Wednesday, 10 June 2009

Shadow-boxing over constitutional reform

Westminster has today been discussing the subject of 'constitutional renewal', prompted by a statement by Gordon Brown.

Yet when a significant proportion of Britain's laws now derive from remote EU institutions - against which a large majority so recently voted during an EU-specific election - Gordon Brown doesn't seem to think the EU even worth mentioning as part of the problem of how to reconnect politics with the public.

Throughout a statement that threw in every possible distraction - from holding a consultation on changing the voting system to the establishment of some new quango to supervise MPs - the EU didn't get one mention.

On the one hand, Brown claims, he wants the "devolution of power". This, he concludes, will lead to the "engagement of people themselves in their local communities."

But on the other, via the Lisbon Treaty, he's clearly happy to see ever more decision-making centralised in remote EU institutions in Brussels - in the process denying us a promised say - and can't see why that's causing people to disengage from Westminster politics.

"Let us stand together for integrity and democracy", he concluded - after setting out how he plans to ignore the key message of the recent European parliament election.

Instead of a proper acknowledgment of the EU's role in draining away the standing of parliament and sterilising Westminster debate, today we had the government's attempt to change the subject.

Expenses myth

The idea that last week's election wasn't really about the EU at all, but a protest vote about MPs' expenses or other aspects of how parliament works, doesn't stack up.

First, despite their MPs being arguably as badly affected by the revelations as Labour - think duck ponds and moats - the Conservative vote actually went up.

Second, the Lib Dems - a party that was deemed to have come out better from the expenses scandal, but which connived with Labour to deny us the promised referendum on the EU Constitution/Lisbon Treaty - saw their vote drop.

Where is the quest here to punish all the Westminster parties?
But the message on the EU - on the Lisbon Treaty - is crystal clear.

Those opposed to today's EU were up. Those who support the status quo - who actively blocked us being given a say on passing more power to the EU - took a hit.

Not listening

That's why today's statement couldn't be a worse response for Labour's prospects at the next election.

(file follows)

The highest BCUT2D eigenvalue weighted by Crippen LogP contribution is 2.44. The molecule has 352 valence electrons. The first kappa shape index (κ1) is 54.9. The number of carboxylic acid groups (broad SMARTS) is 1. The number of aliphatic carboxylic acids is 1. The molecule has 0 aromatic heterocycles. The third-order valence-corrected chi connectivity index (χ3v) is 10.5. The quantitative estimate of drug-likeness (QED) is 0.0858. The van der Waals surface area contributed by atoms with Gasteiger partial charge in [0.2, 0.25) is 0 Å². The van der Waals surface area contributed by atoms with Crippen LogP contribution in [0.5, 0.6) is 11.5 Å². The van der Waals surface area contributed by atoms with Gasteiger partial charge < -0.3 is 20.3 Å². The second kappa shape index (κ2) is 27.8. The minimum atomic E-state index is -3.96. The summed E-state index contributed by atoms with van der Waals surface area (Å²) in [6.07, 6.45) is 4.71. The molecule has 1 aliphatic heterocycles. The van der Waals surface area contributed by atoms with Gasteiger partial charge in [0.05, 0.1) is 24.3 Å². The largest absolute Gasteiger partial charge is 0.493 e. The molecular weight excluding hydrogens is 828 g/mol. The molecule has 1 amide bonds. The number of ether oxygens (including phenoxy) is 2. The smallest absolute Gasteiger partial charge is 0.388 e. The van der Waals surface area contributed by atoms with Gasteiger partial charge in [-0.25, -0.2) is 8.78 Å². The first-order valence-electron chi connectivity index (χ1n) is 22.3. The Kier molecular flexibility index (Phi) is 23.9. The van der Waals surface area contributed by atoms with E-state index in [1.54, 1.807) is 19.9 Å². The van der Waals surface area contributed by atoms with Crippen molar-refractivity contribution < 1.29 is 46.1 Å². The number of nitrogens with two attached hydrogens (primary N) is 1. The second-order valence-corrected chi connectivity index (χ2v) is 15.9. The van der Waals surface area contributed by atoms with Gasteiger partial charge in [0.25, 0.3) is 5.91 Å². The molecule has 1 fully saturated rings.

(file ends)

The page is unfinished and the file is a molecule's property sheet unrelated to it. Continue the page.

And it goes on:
It couldn't be worse because it's increasingly hard to imagine that no-one in government recognises how much of a problem in our democratic system the scale of the EU's powers is now causing - and how much people want to see that change.

Rather, it shows, no-one wants to put that key problem right.

That isn't reducing the 'disconnect' between public and politics. It's making it so much worse.

Monday, 8 June 2009

People have spoken - now it's 'do or die' for Brown

Gordon Brown may have survived trial by Labour MPs, as seems to be the news emerging from this evening's meeting of the Parliamentary Labour Party.

But he has not yet saved himself from public opinion.

The media have spent today wallowing in the twin themes of the election of two BNP candidates as MEPs and further debate about Gordon Brown's leadership of the Labour party.

These may well be the most controversial outcomes for commentators, but ultimately they are side-shows.

The danger the media must avoid is that the overall message delivered by voters is overlooked.

The glaring message from yesterday is that people want less EU integration, not more. Overwhelming support was given to a wide range of parties representing all sides of the political spectrum that oppose the Lisbon Treaty.

The spotlight must now shift on to how Gordon Brown intends to deliver what people have clearly said they want.

Not only are Labour MPs, according to those coming out of tonight's meeting, asking how their party can reconnect with the public, and what policy changes are needed to achieve this.

But also millions of people will be watching closely in the coming days to detect whether, after the uproar against our political leaders that has built over recent weeks, Westminster is finally listening.

It's all about Lisbon

As we've said already, the only response that addresses all prevailing political problems is for Gordon Brown to immediately rescind Britain's ratification of the Lisbon Treaty.

The treaty is not only an issue that, more than any other - due to the conspicuously broken manifesto promises of a referendum - speaks to problems of trust between governors and the governed.

As we will show tomorrow, the treaty's emergence in October 2007 actually kick-started the disconnect between Gordon Brown and the public that has today grown to a critical condition.

But it also speaks directly to questions of the degradation of Parliament and consequent falling public faith in our democratic system - a trend that was exacerbated by the recent MPs' expenses scandal.